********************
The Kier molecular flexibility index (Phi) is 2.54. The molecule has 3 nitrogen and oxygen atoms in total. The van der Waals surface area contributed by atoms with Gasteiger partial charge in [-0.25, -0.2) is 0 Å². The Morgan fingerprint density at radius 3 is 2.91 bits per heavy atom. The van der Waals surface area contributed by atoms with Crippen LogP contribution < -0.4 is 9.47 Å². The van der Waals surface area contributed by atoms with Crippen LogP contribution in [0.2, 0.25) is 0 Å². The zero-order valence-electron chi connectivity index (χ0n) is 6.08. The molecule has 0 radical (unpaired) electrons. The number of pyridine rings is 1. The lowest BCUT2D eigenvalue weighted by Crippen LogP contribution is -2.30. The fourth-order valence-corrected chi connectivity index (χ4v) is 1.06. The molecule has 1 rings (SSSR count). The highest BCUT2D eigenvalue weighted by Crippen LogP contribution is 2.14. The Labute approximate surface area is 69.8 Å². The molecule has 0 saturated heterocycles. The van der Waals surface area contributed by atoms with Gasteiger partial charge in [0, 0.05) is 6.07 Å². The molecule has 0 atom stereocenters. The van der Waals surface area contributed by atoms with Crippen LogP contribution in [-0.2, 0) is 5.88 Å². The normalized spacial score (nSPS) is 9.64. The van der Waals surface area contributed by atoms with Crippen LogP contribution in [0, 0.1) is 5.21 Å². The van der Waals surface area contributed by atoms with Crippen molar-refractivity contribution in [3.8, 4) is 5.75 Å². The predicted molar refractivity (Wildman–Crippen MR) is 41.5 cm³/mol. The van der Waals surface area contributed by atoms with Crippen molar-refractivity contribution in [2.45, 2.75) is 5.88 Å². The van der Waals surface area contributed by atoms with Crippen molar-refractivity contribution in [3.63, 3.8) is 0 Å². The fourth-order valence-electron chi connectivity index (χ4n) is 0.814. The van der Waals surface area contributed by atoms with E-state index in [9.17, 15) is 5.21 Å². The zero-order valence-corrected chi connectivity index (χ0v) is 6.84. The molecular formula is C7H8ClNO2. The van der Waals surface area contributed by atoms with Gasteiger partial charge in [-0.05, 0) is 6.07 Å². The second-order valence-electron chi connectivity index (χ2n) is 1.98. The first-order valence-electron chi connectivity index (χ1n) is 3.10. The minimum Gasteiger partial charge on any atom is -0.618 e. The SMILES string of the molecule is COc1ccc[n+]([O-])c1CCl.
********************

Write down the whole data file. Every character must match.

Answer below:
The Kier molecular flexibility index (Phi) is 2.54. The molecule has 3 nitrogen and oxygen atoms in total. The van der Waals surface area contributed by atoms with Gasteiger partial charge in [-0.25, -0.2) is 0 Å². The Morgan fingerprint density at radius 3 is 2.91 bits per heavy atom. The van der Waals surface area contributed by atoms with Crippen LogP contribution < -0.4 is 9.47 Å². The van der Waals surface area contributed by atoms with Crippen LogP contribution in [0.2, 0.25) is 0 Å². The zero-order valence-electron chi connectivity index (χ0n) is 6.08. The molecule has 0 radical (unpaired) electrons. The number of pyridine rings is 1. The lowest BCUT2D eigenvalue weighted by Crippen LogP contribution is -2.30. The fourth-order valence-corrected chi connectivity index (χ4v) is 1.06. The molecule has 1 rings (SSSR count). The highest BCUT2D eigenvalue weighted by Crippen LogP contribution is 2.14. The Labute approximate surface area is 69.8 Å². The molecule has 0 saturated heterocycles. The van der Waals surface area contributed by atoms with Gasteiger partial charge in [0, 0.05) is 6.07 Å². The molecule has 0 atom stereocenters. The van der Waals surface area contributed by atoms with Crippen LogP contribution in [-0.2, 0) is 5.88 Å². The normalized spacial score (nSPS) is 9.64. The van der Waals surface area contributed by atoms with Crippen LogP contribution in [0, 0.1) is 5.21 Å². The van der Waals surface area contributed by atoms with Crippen molar-refractivity contribution in [3.8, 4) is 5.75 Å². The predicted molar refractivity (Wildman–Crippen MR) is 41.5 cm³/mol. The van der Waals surface area contributed by atoms with Crippen molar-refractivity contribution in [2.45, 2.75) is 5.88 Å². The van der Waals surface area contributed by atoms with Crippen molar-refractivity contribution in [3.63, 3.8) is 0 Å². The fourth-order valence-electron chi connectivity index (χ4n) is 0.814. The van der Waals surface area contributed by atoms with E-state index in [9.17, 15) is 5.21 Å². The zero-order valence-corrected chi connectivity index (χ0v) is 6.84. The molecular formula is C7H8ClNO2. The van der Waals surface area contributed by atoms with Gasteiger partial charge in [-0.05, 0) is 6.07 Å². The second-order valence-electron chi connectivity index (χ2n) is 1.98. The first-order valence-electron chi connectivity index (χ1n) is 3.10. The minimum Gasteiger partial charge on any atom is -0.618 e. The SMILES string of the molecule is COc1ccc[n+]([O-])c1CCl.